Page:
Virginia bill sprouts greater discussion on medical marijuana

A bill that passed the Virginia House of Delegates this week will allow the use of medical marijuana for patients suffering from epilepsy.

The bill, approved unanimously Tuesday by all 98 of the delegates who voted, proposed the use of cannabis oil for medical purposes in treatment of epilepsy, the commonwealth reported through its online information system at The drug would be administered in liquid form and not contain portions of the cannabis plant that produce the psychoactive ingredient tetrahydrocannabinol (THC) in marijuana.

Present but not voting was Delegate Mark Berg, R-29th. Delegate Robert G. Marshall, R-13th, was absent from the vote.

The approval is a step in the right direction, said Dr. Paul Lyons, medical director of the Virginia Comprehensive Epilepsy Program and attending physician at Winchester Medical Center, who called the decision “encouraging.”

“I think this is an exciting thing for Virginia,” he said. “And I look forward to being part of a broad discussion … to make this as encouraging and promising as can be.”

But he said its impact won’t be felt by the health community until Virginia legislation can answer all the questions that arise from the possibility of a new treatment.

“What does this mean for the how and the who and the when and the why?” Lyons said.

Marijuana, which comes from the cannabis plant, is classified as a Schedule 1 controlled substance. Lyons recently acquired Federal Drug Administration approval to use the drug in the treatment of two young epilepsy patients participating in a study, but only after he endured 13 months of phone calls, background checks and certifications to legally be able to possess and administer a version of the drug called Epidiolex.

The first drug approved by the FDA for medical research in epilepsy, Epidiolex is distributed by GW Pharmaceuticals in the United Kingdom.

“Presently, pharmacies are not allowed to dispense Schedule 1 drugs,” Lyons said.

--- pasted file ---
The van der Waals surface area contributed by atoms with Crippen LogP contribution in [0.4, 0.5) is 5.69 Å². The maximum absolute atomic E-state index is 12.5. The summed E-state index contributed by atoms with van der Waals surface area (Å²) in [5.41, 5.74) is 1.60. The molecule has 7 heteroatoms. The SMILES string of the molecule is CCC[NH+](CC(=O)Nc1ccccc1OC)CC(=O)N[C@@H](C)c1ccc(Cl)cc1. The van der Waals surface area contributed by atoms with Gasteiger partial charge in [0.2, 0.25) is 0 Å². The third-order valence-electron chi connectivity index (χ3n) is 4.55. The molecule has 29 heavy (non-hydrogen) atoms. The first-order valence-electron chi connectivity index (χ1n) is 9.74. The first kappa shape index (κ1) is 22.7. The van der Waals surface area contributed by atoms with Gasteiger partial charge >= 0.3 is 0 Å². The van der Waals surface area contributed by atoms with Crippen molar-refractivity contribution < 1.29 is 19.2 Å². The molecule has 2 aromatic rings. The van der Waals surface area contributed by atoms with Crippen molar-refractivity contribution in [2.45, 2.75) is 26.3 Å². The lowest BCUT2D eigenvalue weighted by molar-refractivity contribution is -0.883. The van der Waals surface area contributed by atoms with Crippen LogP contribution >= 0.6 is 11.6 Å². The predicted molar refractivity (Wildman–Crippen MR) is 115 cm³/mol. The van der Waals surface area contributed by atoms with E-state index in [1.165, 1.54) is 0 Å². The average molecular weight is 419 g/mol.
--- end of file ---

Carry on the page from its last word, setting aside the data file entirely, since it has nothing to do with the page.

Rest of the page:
If that changes, he wondered, how will they be prescribed or distributed? Will third parties become involved, and how will Virginia’s decision affect the drug’s movement across state lines or through the mail?

How will the drug be produced, and who will grow the plants? Will the transfer of seeds be allowed, and what kind of security would companies or health care facilities need for protecting the drug from theft or misuse?

Will dosage be standardized or adjusted per patient? Which type of epilepsy will this drug treat, and where in the sequence of treatment attempts should it be used?

“Will insurance pay for it?” Lyons wondered. Will it be taxed?

“I guess I’m excited, I’m optimistic,” Lyons said. “But there are a lot of details between here and there.”

It will take a lot of homework to do this safely, he said. But he pointed out that GW Pharmaceuticals has operated under the authority of the British government to produce Epidiolex in “a very formal, scientific and authoritative way.”

He would suggest Virginia legislators contact GW for advice on how to proceed.

Also hoping Virginia will find research partners in states like New York, Maryland, North Carolina that have already crafted legislation for use beyond medical situations, Lyons described this new frontier in modern medicine as a sort of Wild West in the world of health care.

“It’s one experiment after another,” he said.

For his own part, he said he hopes to be successful in reaching out to legislators to share what he’s learned about medical marijuana during the last year, and in working with patients in his epilepsy study.

His two young patients, 9-year-old Courtney Iser, of Gore, and 12-year-old Caleb Thomas, of Virginia Beach, found no success in managing their epilepsy using other treatments, but over the last two months have had good results on Epidiolex.

Their parents and teachers say the children are more alert and more academically engaged, said Lyons, who plans to begin another, larger study on epilepsy this spring once he receives approval from the FDA.

So far, Lyons said, “[The children] are having a robust response to this novel medication.”

Contact staff writer Josette Keelor at 540-465-5137 ext. 176, or

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